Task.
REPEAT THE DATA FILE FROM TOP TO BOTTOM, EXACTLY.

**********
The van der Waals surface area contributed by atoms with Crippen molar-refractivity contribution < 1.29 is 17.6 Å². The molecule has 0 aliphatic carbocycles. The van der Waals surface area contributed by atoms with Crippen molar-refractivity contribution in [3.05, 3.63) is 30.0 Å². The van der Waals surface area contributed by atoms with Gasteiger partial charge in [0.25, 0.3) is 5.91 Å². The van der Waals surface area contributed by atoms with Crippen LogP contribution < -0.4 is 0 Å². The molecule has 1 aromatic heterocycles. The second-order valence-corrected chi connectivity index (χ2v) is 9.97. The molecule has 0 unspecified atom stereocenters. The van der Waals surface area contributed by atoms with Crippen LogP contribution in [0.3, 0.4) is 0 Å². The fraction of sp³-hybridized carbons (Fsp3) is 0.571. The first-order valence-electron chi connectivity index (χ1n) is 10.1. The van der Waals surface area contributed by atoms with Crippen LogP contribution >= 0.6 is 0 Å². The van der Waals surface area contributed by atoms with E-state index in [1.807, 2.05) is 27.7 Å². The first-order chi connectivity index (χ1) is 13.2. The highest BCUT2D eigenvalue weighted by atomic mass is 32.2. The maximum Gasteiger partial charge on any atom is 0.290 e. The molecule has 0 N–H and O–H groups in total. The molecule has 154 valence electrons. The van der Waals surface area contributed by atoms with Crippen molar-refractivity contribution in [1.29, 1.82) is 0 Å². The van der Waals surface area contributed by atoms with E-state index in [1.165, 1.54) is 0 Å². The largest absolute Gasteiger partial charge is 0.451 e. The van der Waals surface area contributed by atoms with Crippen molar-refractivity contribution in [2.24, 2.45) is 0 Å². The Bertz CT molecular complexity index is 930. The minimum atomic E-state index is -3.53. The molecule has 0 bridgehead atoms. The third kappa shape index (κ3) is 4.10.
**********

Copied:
The van der Waals surface area contributed by atoms with Crippen molar-refractivity contribution < 1.29 is 17.6 Å². The molecule has 0 aliphatic carbocycles. The van der Waals surface area contributed by atoms with Crippen molar-refractivity contribution in [3.05, 3.63) is 30.0 Å². The van der Waals surface area contributed by atoms with Gasteiger partial charge in [0.25, 0.3) is 5.91 Å². The van der Waals surface area contributed by atoms with Crippen LogP contribution < -0.4 is 0 Å². The molecule has 1 aromatic heterocycles. The second-order valence-corrected chi connectivity index (χ2v) is 9.97. The molecule has 0 unspecified atom stereocenters. The van der Waals surface area contributed by atoms with Crippen LogP contribution in [0.3, 0.4) is 0 Å². The fraction of sp³-hybridized carbons (Fsp3) is 0.571. The first-order valence-electron chi connectivity index (χ1n) is 10.1. The van der Waals surface area contributed by atoms with Crippen LogP contribution >= 0.6 is 0 Å². The van der Waals surface area contributed by atoms with E-state index in [1.807, 2.05) is 27.7 Å². The first-order chi connectivity index (χ1) is 13.2. The highest BCUT2D eigenvalue weighted by atomic mass is 32.2. The maximum Gasteiger partial charge on any atom is 0.290 e. The molecule has 0 N–H and O–H groups in total. The molecule has 154 valence electrons. The van der Waals surface area contributed by atoms with Crippen molar-refractivity contribution in [1.29, 1.82) is 0 Å². The van der Waals surface area contributed by atoms with E-state index in [1.165, 1.54) is 0 Å². The largest absolute Gasteiger partial charge is 0.451 e. The van der Waals surface area contributed by atoms with Crippen molar-refractivity contribution in [2.24, 2.45) is 0 Å². The Bertz CT molecular complexity index is 930. The minimum atomic E-state index is -3.53. The molecule has 0 bridgehead atoms. The third kappa shape index (κ3) is 4.10.